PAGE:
David Usher – Let It Play

David Usher - Let It PlayFor the release of his ninth solo album Let It Play, David Usher took a different approach to his usual process of writing and recording a record. Rather than build his own songs, the Montreal-based artist recorded covers of francophone music mostly by Quebecois artists (with the exception of Baden Baden from France and Daniel Lavoie from Manitoba). In most cases, David recorded over the original backing track while sticking true to the original sentiments, although the English translations of the songs sometimes swayed from their original French meanings.

Many of the original songs are relatively recent, like Ingrid St-Pierre‘s delicate Tokyo Jellybean (reimagined here as No Cure) from 2015, but some go back a bit further, such as Monogrenade‘s Ce Soir from 2009 and David’s newly recorded version of Qui Sait by Daniel Lavoie, originally released in 1990. Together, they create a cohesive collection of layered indie pop that updates David’s own sound of sombre singer/songwriter, while often sticking with socially conscious themes.

To keep things familiar, David also included an updated version of his biggest hit Black Black Heart, en français with Marie-Mai singing alongside. Being his most known song, it makes the most sense that this was the sole representative of his own collection to put through this process, but also being a song that does keep popping up, it would have been been nice to get an updated version of nearly anything else in his library.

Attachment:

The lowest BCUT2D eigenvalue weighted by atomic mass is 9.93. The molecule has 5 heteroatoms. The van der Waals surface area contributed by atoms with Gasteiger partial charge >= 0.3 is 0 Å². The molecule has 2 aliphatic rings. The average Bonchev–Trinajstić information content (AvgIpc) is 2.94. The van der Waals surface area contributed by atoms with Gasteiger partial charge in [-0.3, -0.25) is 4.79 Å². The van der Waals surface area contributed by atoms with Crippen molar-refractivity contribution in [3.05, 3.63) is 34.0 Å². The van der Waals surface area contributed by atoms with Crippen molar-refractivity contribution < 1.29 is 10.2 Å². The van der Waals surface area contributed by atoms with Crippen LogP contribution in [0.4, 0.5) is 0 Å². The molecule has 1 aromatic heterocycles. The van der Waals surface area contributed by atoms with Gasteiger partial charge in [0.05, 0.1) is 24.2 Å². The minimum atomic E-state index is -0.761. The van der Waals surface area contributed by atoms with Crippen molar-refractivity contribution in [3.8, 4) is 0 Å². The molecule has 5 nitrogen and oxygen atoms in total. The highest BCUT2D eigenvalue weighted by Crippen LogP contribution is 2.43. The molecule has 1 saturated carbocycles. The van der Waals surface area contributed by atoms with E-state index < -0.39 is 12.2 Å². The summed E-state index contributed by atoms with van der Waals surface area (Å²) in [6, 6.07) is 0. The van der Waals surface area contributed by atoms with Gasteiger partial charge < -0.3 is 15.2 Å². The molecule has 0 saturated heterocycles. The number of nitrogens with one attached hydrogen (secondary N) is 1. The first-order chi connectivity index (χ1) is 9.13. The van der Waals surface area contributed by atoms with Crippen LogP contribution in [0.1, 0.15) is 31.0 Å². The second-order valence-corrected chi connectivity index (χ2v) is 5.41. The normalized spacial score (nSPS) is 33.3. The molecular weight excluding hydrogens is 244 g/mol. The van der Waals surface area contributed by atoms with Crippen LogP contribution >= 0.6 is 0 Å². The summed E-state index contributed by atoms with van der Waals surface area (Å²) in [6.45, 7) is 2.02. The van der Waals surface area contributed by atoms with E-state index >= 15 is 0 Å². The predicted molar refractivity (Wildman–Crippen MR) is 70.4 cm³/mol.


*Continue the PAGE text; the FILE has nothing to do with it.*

On its own, Let It Play is a fresh addition to his discography that spans 25 years, and perhaps his most ambitious record since 2003’s Hallucinations, but their true-to-form revision means the original artists themselves, all of whom were on the board with these re-workings, keep most of the credit. So despite not being composed by David, these songs, handpicked by him, have a likeness to his own style while meeting his goal of delivering songs by Francophone writers to Anglophone audiences as a response to what he says about music: “language is the great divider.”

Let It Play is a satisfying record that works double duty. It adds a new angle and fresh sound to David’s discography while introducing listeners to songs and artists they otherwise might not have discovered on their own. Case in point, Ingrid St-Pierre’s Tokyo Jellybean is a gem.Four stars

1. They Will Believe (In This Love) [Alex Nevsky (On Leur A Fair Croire)]
2. We Will Be Free [Monogrenade (Ce Soir)]
3. Let It Play” [Dumas (Ne Me Dis Pas)]
4. No Cure” [Ingrid St-Pierre (Tokyo Jellybean)]
5. Black Black Heart” [with Marie-Mai]
6. Dream of Flight” [Baden Baden (Le Courage des Oiseaux)]
7. War Again” [Karim Ouellet (L’Amour)]
8. Who Knows” [Daniel Lavoie (Qui Sait)]
9. Nothing To Lose” [Baden Baden (Evidemment)]
10. Asleep Underwater” [Caracol (Blanc Mercredi)]
11. Till The Night Is Gone [Monogrenade (“De Tout Façon)]

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